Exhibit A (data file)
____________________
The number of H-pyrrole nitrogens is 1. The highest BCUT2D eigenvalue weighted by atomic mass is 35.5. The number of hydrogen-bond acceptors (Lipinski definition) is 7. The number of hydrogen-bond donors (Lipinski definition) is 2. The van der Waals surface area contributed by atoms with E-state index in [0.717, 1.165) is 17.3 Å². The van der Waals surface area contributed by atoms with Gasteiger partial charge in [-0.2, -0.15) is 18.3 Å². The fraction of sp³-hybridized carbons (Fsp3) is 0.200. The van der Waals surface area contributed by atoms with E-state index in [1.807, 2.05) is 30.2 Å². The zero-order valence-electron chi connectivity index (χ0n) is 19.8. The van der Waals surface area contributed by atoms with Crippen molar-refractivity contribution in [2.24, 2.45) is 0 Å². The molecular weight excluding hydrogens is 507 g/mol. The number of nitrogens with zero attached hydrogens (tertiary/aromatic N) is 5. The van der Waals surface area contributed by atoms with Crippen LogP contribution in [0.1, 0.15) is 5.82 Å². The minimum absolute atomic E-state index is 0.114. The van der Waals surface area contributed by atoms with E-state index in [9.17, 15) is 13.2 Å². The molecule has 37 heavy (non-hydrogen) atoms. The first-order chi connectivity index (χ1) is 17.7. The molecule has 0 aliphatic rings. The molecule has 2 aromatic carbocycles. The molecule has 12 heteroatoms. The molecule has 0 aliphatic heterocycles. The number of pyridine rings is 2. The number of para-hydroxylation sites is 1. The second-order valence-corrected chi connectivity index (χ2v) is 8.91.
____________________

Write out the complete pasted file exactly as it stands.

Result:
The number of H-pyrrole nitrogens is 1. The highest BCUT2D eigenvalue weighted by atomic mass is 35.5. The number of hydrogen-bond acceptors (Lipinski definition) is 7. The number of hydrogen-bond donors (Lipinski definition) is 2. The van der Waals surface area contributed by atoms with E-state index in [0.717, 1.165) is 17.3 Å². The van der Waals surface area contributed by atoms with Gasteiger partial charge in [-0.2, -0.15) is 18.3 Å². The fraction of sp³-hybridized carbons (Fsp3) is 0.200. The van der Waals surface area contributed by atoms with E-state index in [1.807, 2.05) is 30.2 Å². The zero-order valence-electron chi connectivity index (χ0n) is 19.8. The van der Waals surface area contributed by atoms with Crippen molar-refractivity contribution in [2.24, 2.45) is 0 Å². The molecular weight excluding hydrogens is 507 g/mol. The number of nitrogens with zero attached hydrogens (tertiary/aromatic N) is 5. The van der Waals surface area contributed by atoms with Crippen LogP contribution in [0.1, 0.15) is 5.82 Å². The minimum absolute atomic E-state index is 0.114. The van der Waals surface area contributed by atoms with E-state index in [9.17, 15) is 13.2 Å². The molecule has 37 heavy (non-hydrogen) atoms. The first-order chi connectivity index (χ1) is 17.7. The molecule has 0 aliphatic rings. The molecule has 2 aromatic carbocycles. The molecule has 12 heteroatoms. The molecule has 0 aliphatic heterocycles. The number of pyridine rings is 2. The number of para-hydroxylation sites is 1. The second-order valence-corrected chi connectivity index (χ2v) is 8.91.